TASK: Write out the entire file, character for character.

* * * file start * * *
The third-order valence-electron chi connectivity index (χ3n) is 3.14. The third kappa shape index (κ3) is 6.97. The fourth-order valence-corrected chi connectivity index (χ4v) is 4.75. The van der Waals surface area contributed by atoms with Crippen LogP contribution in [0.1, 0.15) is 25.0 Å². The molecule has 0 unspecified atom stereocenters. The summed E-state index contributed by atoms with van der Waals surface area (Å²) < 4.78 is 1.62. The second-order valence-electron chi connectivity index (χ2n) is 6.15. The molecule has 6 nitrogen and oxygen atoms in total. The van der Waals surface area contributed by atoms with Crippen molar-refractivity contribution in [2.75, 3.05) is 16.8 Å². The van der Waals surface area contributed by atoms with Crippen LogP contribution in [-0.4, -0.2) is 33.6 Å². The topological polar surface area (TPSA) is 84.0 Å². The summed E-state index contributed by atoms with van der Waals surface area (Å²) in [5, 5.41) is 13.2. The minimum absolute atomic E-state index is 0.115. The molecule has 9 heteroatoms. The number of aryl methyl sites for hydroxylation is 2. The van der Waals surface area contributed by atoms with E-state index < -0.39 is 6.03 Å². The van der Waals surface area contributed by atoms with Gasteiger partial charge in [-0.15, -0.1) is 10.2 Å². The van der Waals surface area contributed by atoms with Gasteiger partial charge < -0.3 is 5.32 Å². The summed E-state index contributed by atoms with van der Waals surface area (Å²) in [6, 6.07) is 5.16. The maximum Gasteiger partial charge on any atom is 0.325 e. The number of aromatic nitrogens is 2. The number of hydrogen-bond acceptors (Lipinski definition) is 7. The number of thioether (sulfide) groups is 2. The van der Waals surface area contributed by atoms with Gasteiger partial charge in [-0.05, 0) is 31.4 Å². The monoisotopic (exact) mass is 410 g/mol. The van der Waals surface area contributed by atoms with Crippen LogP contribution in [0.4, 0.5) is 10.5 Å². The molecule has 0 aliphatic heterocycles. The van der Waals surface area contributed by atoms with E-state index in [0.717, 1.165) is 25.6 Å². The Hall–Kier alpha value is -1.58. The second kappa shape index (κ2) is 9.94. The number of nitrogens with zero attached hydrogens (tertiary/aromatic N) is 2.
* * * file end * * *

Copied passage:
The third-order valence-electron chi connectivity index (χ3n) is 3.14. The third kappa shape index (κ3) is 6.97. The fourth-order valence-corrected chi connectivity index (χ4v) is 4.75. The van der Waals surface area contributed by atoms with Crippen LogP contribution in [0.1, 0.15) is 25.0 Å². The molecule has 0 unspecified atom stereocenters. The summed E-state index contributed by atoms with van der Waals surface area (Å²) < 4.78 is 1.62. The second-order valence-electron chi connectivity index (χ2n) is 6.15. The molecule has 6 nitrogen and oxygen atoms in total. The van der Waals surface area contributed by atoms with Crippen molar-refractivity contribution in [2.75, 3.05) is 16.8 Å². The van der Waals surface area contributed by atoms with Crippen LogP contribution in [-0.4, -0.2) is 33.6 Å². The topological polar surface area (TPSA) is 84.0 Å². The summed E-state index contributed by atoms with van der Waals surface area (Å²) in [5, 5.41) is 13.2. The minimum absolute atomic E-state index is 0.115. The molecule has 9 heteroatoms. The number of aryl methyl sites for hydroxylation is 2. The van der Waals surface area contributed by atoms with E-state index < -0.39 is 6.03 Å². The van der Waals surface area contributed by atoms with Gasteiger partial charge in [-0.15, -0.1) is 10.2 Å². The van der Waals surface area contributed by atoms with Gasteiger partial charge < -0.3 is 5.32 Å². The summed E-state index contributed by atoms with van der Waals surface area (Å²) in [6, 6.07) is 5.16. The maximum Gasteiger partial charge on any atom is 0.325 e. The number of aromatic nitrogens is 2. The number of hydrogen-bond acceptors (Lipinski definition) is 7. The number of thioether (sulfide) groups is 2. The van der Waals surface area contributed by atoms with Gasteiger partial charge in [-0.05, 0) is 31.4 Å². The monoisotopic (exact) mass is 410 g/mol. The van der Waals surface area contributed by atoms with Crippen LogP contribution in [0.4, 0.5) is 10.5 Å². The molecule has 0 aliphatic heterocycles. The van der Waals surface area contributed by atoms with E-state index in [0.717, 1.165) is 25.6 Å². The Hall–Kier alpha value is -1.58. The second kappa shape index (κ2) is 9.94. The number of nitrogens with zero attached hydrogens (tertiary/aromatic N) is 2.